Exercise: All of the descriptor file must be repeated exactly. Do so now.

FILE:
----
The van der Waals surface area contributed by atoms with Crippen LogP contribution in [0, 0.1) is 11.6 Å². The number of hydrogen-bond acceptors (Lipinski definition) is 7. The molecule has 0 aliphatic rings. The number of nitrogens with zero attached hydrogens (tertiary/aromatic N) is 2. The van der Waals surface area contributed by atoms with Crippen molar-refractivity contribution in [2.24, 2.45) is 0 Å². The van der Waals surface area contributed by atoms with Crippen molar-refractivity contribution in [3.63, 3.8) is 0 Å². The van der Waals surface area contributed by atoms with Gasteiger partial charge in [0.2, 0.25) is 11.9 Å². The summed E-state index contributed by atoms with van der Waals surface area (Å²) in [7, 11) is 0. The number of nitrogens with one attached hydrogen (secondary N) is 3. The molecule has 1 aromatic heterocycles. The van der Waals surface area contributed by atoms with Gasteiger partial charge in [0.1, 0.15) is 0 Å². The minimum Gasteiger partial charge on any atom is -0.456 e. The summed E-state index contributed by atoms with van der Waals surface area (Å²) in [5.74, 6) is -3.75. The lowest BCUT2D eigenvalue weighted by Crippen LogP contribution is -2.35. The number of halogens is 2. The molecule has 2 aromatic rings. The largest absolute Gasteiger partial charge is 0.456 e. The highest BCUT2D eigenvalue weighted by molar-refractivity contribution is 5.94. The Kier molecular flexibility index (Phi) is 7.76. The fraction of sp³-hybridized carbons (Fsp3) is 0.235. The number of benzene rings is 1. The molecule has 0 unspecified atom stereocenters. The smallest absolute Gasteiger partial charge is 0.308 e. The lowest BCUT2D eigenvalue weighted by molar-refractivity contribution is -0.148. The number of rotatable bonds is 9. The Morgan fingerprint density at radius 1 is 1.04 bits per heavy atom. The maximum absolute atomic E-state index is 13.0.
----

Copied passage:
The van der Waals surface area contributed by atoms with Crippen LogP contribution in [0, 0.1) is 11.6 Å². The number of hydrogen-bond acceptors (Lipinski definition) is 7. The molecule has 0 aliphatic rings. The number of nitrogens with zero attached hydrogens (tertiary/aromatic N) is 2. The van der Waals surface area contributed by atoms with Crippen molar-refractivity contribution in [2.24, 2.45) is 0 Å². The van der Waals surface area contributed by atoms with Crippen molar-refractivity contribution in [3.63, 3.8) is 0 Å². The van der Waals surface area contributed by atoms with Gasteiger partial charge in [0.2, 0.25) is 11.9 Å². The summed E-state index contributed by atoms with van der Waals surface area (Å²) in [7, 11) is 0. The number of nitrogens with one attached hydrogen (secondary N) is 3. The molecule has 1 aromatic heterocycles. The van der Waals surface area contributed by atoms with Gasteiger partial charge in [0.1, 0.15) is 0 Å². The minimum Gasteiger partial charge on any atom is -0.456 e. The summed E-state index contributed by atoms with van der Waals surface area (Å²) in [5.74, 6) is -3.75. The lowest BCUT2D eigenvalue weighted by Crippen LogP contribution is -2.35. The number of halogens is 2. The molecule has 2 aromatic rings. The largest absolute Gasteiger partial charge is 0.456 e. The highest BCUT2D eigenvalue weighted by molar-refractivity contribution is 5.94. The Kier molecular flexibility index (Phi) is 7.76. The fraction of sp³-hybridized carbons (Fsp3) is 0.235. The number of benzene rings is 1. The molecule has 0 unspecified atom stereocenters. The smallest absolute Gasteiger partial charge is 0.308 e. The lowest BCUT2D eigenvalue weighted by molar-refractivity contribution is -0.148. The number of rotatable bonds is 9. The Morgan fingerprint density at radius 1 is 1.04 bits per heavy atom. The maximum absolute atomic E-state index is 13.0.